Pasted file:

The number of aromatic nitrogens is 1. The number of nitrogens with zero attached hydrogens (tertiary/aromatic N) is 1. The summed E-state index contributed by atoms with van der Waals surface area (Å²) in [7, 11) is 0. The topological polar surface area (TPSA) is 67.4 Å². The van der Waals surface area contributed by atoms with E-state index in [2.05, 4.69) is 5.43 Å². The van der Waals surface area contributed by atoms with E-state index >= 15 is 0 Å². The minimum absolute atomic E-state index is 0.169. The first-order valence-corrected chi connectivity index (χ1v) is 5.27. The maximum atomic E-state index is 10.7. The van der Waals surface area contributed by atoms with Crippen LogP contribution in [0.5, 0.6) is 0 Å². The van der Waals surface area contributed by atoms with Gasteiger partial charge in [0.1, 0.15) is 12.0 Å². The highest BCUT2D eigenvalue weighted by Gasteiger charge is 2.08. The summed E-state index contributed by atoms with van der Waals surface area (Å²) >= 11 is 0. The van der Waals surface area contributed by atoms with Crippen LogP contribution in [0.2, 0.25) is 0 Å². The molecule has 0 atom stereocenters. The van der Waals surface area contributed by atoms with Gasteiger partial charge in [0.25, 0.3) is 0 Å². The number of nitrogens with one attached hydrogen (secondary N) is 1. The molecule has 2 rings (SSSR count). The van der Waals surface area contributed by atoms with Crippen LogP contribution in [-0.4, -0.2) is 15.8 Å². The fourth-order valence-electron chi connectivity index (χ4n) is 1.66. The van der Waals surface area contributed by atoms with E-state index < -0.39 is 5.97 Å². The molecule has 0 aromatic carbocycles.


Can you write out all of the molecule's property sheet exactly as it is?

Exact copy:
The number of aromatic nitrogens is 1. The number of nitrogens with zero attached hydrogens (tertiary/aromatic N) is 1. The summed E-state index contributed by atoms with van der Waals surface area (Å²) in [7, 11) is 0. The topological polar surface area (TPSA) is 67.4 Å². The van der Waals surface area contributed by atoms with E-state index in [2.05, 4.69) is 5.43 Å². The van der Waals surface area contributed by atoms with E-state index >= 15 is 0 Å². The minimum absolute atomic E-state index is 0.169. The first-order valence-corrected chi connectivity index (χ1v) is 5.27. The maximum atomic E-state index is 10.7. The van der Waals surface area contributed by atoms with Crippen LogP contribution in [0.5, 0.6) is 0 Å². The van der Waals surface area contributed by atoms with Gasteiger partial charge in [0.1, 0.15) is 12.0 Å². The highest BCUT2D eigenvalue weighted by Gasteiger charge is 2.08. The summed E-state index contributed by atoms with van der Waals surface area (Å²) >= 11 is 0. The van der Waals surface area contributed by atoms with Crippen LogP contribution in [0.2, 0.25) is 0 Å². The molecule has 0 atom stereocenters. The van der Waals surface area contributed by atoms with Gasteiger partial charge in [0.25, 0.3) is 0 Å². The number of nitrogens with one attached hydrogen (secondary N) is 1. The molecule has 2 rings (SSSR count). The van der Waals surface area contributed by atoms with Crippen LogP contribution in [-0.4, -0.2) is 15.8 Å². The fourth-order valence-electron chi connectivity index (χ4n) is 1.66. The van der Waals surface area contributed by atoms with E-state index < -0.39 is 5.97 Å². The molecule has 0 aromatic carbocycles.